We recast Shweni as our lead protagonist. In our first preproduction phase we had auditioned Shweni, who we had turned down for the role despite his enthusiasm and fighting skills, because he had no acting experience at all. Shweni was disappointed when he did not initially get the role and very excited when I invited him back. We coached him in his role for weeks.
We had also hired Eugene Snyman as a fight and safety co-ordinator. It was agreed that Snyman would act as assistant director on the fight scenes as he had the experience to break down the sequences into blocks. Weeks were spent working out the parameters for the fight choreography and making sure that they consisted mainly of contained grappling moves that did not pose a danger to the cast members. Singiswa, who has a background in Kyokushinkai, Shweni who had a background in Judo, and Arno Botes who brought in Krav Maag, assisted in the design of the fight sequences and they began rehearsing the scenes to film for dissemination to the cast.
In February, I had sent Louw Venter an email with a preliminary textual sketch of the fight scene. After the choreography team had completed their sessions the plan changed, and I sent him another email on 4th of April, informing him of the changes. I attached the video to show him the new fight scene and to find out if he was comfortable with it. He sent me back the following message.
“Hi Gillian. I have watched the fight sequence video. It looks cool. As long as we do things safely. Kwaai…”
Reports in the press after the tragedy make no mention of this email communication and refer only to the first email sent to him a month earlier.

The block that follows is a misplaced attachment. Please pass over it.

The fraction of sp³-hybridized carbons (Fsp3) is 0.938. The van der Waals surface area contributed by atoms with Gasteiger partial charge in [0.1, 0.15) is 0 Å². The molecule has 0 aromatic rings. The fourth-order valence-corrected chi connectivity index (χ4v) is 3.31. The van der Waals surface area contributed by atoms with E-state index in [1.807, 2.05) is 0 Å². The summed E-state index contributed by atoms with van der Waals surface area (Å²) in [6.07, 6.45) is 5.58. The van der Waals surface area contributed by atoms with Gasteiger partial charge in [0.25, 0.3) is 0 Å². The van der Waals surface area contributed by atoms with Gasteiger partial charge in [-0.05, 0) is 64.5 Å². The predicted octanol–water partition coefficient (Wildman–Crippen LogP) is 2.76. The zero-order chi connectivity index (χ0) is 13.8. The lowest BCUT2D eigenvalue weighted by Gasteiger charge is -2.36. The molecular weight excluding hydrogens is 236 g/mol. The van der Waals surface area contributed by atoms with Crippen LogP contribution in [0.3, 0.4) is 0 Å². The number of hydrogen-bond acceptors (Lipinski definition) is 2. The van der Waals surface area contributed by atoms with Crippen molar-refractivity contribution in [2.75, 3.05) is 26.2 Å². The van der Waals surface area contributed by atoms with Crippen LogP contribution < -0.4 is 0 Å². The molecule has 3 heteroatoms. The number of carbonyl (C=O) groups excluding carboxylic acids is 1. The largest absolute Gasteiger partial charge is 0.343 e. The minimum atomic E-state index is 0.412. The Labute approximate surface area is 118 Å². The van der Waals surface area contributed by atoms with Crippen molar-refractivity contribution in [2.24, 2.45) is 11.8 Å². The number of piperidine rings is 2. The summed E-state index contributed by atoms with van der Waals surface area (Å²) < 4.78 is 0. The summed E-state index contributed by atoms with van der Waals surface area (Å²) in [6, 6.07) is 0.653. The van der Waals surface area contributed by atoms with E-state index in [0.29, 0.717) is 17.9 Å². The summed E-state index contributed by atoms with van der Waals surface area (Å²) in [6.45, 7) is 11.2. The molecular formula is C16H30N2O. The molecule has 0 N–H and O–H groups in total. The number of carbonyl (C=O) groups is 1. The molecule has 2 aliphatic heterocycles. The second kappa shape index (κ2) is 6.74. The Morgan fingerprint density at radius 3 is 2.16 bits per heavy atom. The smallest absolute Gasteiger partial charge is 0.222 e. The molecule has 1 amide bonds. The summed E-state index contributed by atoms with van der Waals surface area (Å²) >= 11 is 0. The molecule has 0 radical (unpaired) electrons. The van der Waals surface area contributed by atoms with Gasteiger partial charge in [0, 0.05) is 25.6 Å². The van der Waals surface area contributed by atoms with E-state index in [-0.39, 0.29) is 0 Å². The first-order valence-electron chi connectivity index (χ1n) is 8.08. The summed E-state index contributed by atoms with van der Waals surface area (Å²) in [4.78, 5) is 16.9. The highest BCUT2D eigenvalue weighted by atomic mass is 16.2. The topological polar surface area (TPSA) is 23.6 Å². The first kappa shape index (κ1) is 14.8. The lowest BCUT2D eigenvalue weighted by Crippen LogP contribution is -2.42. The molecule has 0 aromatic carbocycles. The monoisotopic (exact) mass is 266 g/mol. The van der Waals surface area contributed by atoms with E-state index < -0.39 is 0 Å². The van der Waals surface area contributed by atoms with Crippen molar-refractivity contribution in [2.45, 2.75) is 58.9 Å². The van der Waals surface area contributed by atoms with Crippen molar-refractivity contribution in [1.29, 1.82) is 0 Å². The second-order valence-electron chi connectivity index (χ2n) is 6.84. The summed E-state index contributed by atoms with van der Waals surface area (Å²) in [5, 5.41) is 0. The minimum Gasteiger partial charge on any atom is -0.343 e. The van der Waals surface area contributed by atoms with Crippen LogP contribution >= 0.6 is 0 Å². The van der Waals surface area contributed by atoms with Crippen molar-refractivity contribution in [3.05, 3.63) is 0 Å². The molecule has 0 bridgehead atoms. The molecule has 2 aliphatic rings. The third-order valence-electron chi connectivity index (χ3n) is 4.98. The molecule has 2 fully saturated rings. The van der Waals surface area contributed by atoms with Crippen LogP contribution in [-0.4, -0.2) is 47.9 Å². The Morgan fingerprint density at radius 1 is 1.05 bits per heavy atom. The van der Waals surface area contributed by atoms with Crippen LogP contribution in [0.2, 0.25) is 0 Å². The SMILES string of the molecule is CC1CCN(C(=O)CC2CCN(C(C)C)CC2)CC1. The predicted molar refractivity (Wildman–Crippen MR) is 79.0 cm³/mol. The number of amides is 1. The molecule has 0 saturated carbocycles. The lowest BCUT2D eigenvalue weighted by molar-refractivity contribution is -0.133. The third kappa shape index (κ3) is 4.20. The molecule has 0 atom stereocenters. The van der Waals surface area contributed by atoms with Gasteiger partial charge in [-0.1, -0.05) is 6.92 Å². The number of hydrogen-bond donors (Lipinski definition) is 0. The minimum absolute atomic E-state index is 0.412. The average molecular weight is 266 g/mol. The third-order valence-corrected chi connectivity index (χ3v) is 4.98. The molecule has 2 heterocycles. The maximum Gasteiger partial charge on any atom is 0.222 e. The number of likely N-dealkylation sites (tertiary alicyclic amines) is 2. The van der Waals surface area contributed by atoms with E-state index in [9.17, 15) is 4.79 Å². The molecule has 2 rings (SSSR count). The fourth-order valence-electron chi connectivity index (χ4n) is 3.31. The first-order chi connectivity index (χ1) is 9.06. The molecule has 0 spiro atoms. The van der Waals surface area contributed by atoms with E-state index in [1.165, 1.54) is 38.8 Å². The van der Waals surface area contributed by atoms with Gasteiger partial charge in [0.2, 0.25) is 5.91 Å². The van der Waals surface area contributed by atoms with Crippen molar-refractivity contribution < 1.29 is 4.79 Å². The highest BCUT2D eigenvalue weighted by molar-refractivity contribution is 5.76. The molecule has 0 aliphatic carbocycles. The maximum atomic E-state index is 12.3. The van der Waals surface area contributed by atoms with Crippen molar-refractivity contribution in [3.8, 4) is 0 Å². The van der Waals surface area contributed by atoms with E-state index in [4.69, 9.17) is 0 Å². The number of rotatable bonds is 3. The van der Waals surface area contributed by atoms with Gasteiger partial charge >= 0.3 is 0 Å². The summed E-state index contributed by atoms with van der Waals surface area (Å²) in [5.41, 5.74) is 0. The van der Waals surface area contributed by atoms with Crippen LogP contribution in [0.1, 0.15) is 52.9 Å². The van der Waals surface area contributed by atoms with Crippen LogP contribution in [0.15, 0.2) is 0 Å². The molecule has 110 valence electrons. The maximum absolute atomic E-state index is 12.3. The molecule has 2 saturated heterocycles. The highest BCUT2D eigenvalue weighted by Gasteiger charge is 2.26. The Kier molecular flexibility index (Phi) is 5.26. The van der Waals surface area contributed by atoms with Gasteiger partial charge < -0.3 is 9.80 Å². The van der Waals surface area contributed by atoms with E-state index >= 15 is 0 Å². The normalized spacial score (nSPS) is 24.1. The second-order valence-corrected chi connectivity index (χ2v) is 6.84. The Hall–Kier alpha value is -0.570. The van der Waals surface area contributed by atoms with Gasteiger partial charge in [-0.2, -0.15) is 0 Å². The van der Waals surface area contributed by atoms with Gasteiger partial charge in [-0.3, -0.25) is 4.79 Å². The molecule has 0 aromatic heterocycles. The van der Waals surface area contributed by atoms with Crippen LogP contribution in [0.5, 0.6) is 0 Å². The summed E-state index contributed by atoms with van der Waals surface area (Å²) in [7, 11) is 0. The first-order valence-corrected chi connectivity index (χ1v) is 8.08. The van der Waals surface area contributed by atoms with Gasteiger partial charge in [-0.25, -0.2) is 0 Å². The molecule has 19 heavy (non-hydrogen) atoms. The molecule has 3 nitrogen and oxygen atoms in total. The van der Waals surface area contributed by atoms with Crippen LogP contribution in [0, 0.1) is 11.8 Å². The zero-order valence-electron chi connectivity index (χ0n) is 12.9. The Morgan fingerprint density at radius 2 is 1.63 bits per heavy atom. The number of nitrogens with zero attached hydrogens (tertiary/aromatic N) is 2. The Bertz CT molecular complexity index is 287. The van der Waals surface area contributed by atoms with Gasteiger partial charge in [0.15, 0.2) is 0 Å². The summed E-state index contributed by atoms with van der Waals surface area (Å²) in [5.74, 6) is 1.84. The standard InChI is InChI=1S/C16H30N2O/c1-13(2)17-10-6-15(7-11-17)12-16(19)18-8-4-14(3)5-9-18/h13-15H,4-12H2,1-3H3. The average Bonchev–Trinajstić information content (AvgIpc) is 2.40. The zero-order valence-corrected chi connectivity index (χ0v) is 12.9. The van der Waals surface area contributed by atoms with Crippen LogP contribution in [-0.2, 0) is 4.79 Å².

The waterfall scene was recorded in the shoot schedule and sent to crew and cast in advance. We had meetings at our production offices to discuss the terrain and the scenes with the crew. Our director of photography (DOP) met with us to discuss the fight scenes, was shown the videos of the fight scenes and was sent video tutorials to ensure he understood how fight sequences were shot.
THE WATERFALL SHOOT
On the day of the shoot we successfully finished some scenes on the hill, despite Venter acting out again and throwing around loud disruptive commentary. At one point he shouted out “Why do I get the feeling that this is going to be a day I regret for the rest of my life.” We then moved onto the waterfall location, where Singiswa had set up a 16 foot crane as a safety measure, instructing crew and cast not to go beyond it. It must be noted that the waterfall location offers a sizeable flat rock plateau and was, at the time, open to the public.
On location the crew began to set up their rig and were given the safety parameters by Singiswa and Snyman. Singiswa checked with Venter and Shweni to see if they were comfortable with the location for the shooting of the scene. They both acknowledged that they were. Venter told Singiswa and me that they wanted to rehearse the scene thoroughly before the shoot.
Both Venter and Shweni assisted Singiswa in gaffer taping down the safety mats in place and they discussed the scene. There was only one move in the fight scene that required a landing mat and that was the judo slam, which Shweni had included in the scene as a judo practitioner as one of his moves. The fight scene was otherwise grappling moves on the ground. It was agreed that they would rehearse the controlled fight moves under Singiswa’s role as one of the fight choreographers and Director, while Snyman dealt with crew safety and set up. Shweni informed me that he had already thoroughly practiced the choreography with Venter at the resort while they waited for the location call.